What you will see more of this time around are letter suffixes following the four digit model number. K means what it did last time: a fully multiplier unlocked part (similar to AMD’s Black Edition). The K-series SKUs are even more important this time around as some Sandy Bridge CPUs will ship fully locked, as in they cannot be overclocked at all (more on this later).

Processor Core Clock Cores / Threads L3 Cache Max Turbo TDP
Intel Core i7-2600S 2.8GHz 4 / 8 8MB 3.8GHz 65W
Intel Core i5-2500S 2.7GHz 4 / 4 6MB 3.7GHz 65W
Intel Core i5-2500T 2.3GHz 4 / 4 6MB 3.3GHz 45W
Intel Core i5-2400S 2.5GHz 4 / 4 6MB 3.3GHz 65W
Intel Core i5-2390T 2.7GHz 2 / 4 3MB 3.5GHz 35W
Intel Core i5-2100T 2.5GHz 2 / 4 3MB N/A 35W

There are also T and S series parts for desktop. These are mostly aimed at OEMs building small form factor or power optimized boxes. The S stands for “performance optimized lifestyle” and the T for “power optimized lifestyle”. In actual terms the Ses are lower clocked 65W parts while the Ts are lower clocked 35W or 45W parts. Intel hasn’t disclosed pricing on either of these lines but expect them to carry noticeable premiums over the standard chips. There’s nothing new about this approach; both AMD and Intel have done it for a little while now, it’s just more prevalent in Sandy Bridge than before.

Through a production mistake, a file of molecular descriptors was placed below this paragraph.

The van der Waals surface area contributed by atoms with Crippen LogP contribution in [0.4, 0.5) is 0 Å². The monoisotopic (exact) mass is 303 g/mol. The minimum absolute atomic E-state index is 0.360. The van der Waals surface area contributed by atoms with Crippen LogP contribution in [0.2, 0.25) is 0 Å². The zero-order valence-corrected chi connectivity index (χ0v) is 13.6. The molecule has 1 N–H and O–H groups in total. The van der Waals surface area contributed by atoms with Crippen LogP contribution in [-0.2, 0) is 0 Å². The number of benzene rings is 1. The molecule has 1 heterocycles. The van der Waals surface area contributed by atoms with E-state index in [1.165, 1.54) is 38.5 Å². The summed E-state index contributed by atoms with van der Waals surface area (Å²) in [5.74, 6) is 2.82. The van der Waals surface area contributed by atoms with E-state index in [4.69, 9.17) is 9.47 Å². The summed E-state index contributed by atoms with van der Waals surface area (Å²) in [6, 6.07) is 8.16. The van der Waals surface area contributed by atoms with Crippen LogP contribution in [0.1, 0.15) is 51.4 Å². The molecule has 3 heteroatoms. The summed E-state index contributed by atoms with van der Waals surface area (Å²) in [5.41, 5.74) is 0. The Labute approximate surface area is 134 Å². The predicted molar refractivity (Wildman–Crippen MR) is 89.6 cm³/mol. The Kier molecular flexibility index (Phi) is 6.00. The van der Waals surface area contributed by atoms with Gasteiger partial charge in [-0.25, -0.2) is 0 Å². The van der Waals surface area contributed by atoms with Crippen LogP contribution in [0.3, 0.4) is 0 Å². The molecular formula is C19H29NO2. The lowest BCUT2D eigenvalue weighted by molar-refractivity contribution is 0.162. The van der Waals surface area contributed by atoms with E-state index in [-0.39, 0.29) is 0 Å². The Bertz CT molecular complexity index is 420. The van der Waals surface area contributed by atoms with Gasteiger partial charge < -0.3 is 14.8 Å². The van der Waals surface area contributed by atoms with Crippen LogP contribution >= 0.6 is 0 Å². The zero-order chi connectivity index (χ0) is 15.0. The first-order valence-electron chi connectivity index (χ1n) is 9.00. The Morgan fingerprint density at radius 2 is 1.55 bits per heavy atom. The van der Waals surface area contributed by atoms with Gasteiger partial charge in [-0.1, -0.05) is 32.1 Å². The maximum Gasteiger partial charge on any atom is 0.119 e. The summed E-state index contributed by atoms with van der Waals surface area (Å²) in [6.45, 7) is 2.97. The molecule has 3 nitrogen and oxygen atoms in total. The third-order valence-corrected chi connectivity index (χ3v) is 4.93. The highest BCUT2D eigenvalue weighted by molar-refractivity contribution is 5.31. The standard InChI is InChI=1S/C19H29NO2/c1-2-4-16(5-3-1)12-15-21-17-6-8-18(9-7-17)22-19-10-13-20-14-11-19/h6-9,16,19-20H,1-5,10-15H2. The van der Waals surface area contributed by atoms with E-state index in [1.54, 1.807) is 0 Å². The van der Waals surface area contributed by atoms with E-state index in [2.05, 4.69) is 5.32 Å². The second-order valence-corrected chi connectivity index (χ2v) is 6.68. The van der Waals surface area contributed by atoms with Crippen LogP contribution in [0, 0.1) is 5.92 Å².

More Differentiation

In the old days Intel would segment chips based on clock speed and cache size. Then Intel added core count and Hyper Threading to the list. Then hardware accelerated virtualization. With Sandy Bridge the matrix grows even bigger thanks to the on-die GPU.

Processor Intel HD Graphics Graphics Max Turbo Quick Sync VT-x VT-d TXT AES-NI
Intel Core i7-2600K 3000 1350MHz Y Y N N Y
Intel Core i7-2600 2000 1350MHz Y Y Y Y Y
Intel Core i5-2500K 3000 1100MHz Y Y N N Y
Intel Core i5-2500 2000 1100MHz Y Y Y Y Y
Intel Core i5-2400 2000 1100MHz Y Y Y Y Y
Intel Core i5-2300 2000 1100MHz Y Y N N Y
Intel Core i3-2120 2000 1100MHz Y N N N N
Intel Core i3-2100 2000 1100MHz Y N N N Y

While almost all SNB parts support VT-x (the poor i3s are left out), only three support VT-d. Intel also uses AES-NI as a reason to force users away from the i3 and towards the i5. I’ll get into the difference in GPUs in a moment.

Introduction Overclocking: Effortless 4.4GHz+ on Air
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  • hmcindie - Monday, January 3, 2011 - link